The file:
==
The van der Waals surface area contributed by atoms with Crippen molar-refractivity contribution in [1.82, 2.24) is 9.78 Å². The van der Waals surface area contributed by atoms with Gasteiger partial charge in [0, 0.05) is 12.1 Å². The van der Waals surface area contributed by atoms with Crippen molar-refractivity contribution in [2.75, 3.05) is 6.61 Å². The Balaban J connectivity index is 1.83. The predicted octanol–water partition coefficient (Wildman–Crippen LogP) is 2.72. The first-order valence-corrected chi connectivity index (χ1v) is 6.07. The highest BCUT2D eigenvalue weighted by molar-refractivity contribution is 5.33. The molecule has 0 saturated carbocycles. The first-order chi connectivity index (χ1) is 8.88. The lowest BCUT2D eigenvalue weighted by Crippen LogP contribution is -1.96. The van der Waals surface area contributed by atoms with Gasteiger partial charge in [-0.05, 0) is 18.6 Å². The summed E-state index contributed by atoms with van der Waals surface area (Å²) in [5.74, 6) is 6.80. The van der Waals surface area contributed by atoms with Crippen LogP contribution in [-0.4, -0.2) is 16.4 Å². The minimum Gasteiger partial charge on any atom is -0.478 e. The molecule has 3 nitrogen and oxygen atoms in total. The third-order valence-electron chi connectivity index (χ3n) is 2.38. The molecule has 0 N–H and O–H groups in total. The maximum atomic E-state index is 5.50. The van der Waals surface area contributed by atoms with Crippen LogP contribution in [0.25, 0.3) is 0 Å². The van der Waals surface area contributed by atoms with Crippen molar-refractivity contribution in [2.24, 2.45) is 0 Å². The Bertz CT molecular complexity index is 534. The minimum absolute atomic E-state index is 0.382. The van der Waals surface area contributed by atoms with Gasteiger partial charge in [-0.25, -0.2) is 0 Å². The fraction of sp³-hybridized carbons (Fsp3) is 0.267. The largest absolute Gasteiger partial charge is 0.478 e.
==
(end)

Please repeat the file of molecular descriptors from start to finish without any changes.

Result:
The van der Waals surface area contributed by atoms with Crippen molar-refractivity contribution in [1.82, 2.24) is 9.78 Å². The van der Waals surface area contributed by atoms with Gasteiger partial charge in [0, 0.05) is 12.1 Å². The van der Waals surface area contributed by atoms with Crippen molar-refractivity contribution in [2.75, 3.05) is 6.61 Å². The Balaban J connectivity index is 1.83. The predicted octanol–water partition coefficient (Wildman–Crippen LogP) is 2.72. The first-order valence-corrected chi connectivity index (χ1v) is 6.07. The highest BCUT2D eigenvalue weighted by molar-refractivity contribution is 5.33. The molecule has 0 saturated carbocycles. The first-order chi connectivity index (χ1) is 8.88. The lowest BCUT2D eigenvalue weighted by Crippen LogP contribution is -1.96. The van der Waals surface area contributed by atoms with Gasteiger partial charge in [-0.05, 0) is 18.6 Å². The summed E-state index contributed by atoms with van der Waals surface area (Å²) in [5.74, 6) is 6.80. The van der Waals surface area contributed by atoms with Crippen LogP contribution in [-0.4, -0.2) is 16.4 Å². The minimum Gasteiger partial charge on any atom is -0.478 e. The molecule has 3 nitrogen and oxygen atoms in total. The third-order valence-electron chi connectivity index (χ3n) is 2.38. The molecule has 0 N–H and O–H groups in total. The maximum atomic E-state index is 5.50. The van der Waals surface area contributed by atoms with Crippen LogP contribution in [0.25, 0.3) is 0 Å². The van der Waals surface area contributed by atoms with Crippen molar-refractivity contribution in [2.24, 2.45) is 0 Å². The Bertz CT molecular complexity index is 534. The minimum absolute atomic E-state index is 0.382. The van der Waals surface area contributed by atoms with Gasteiger partial charge in [-0.25, -0.2) is 0 Å². The fraction of sp³-hybridized carbons (Fsp3) is 0.267. The largest absolute Gasteiger partial charge is 0.478 e.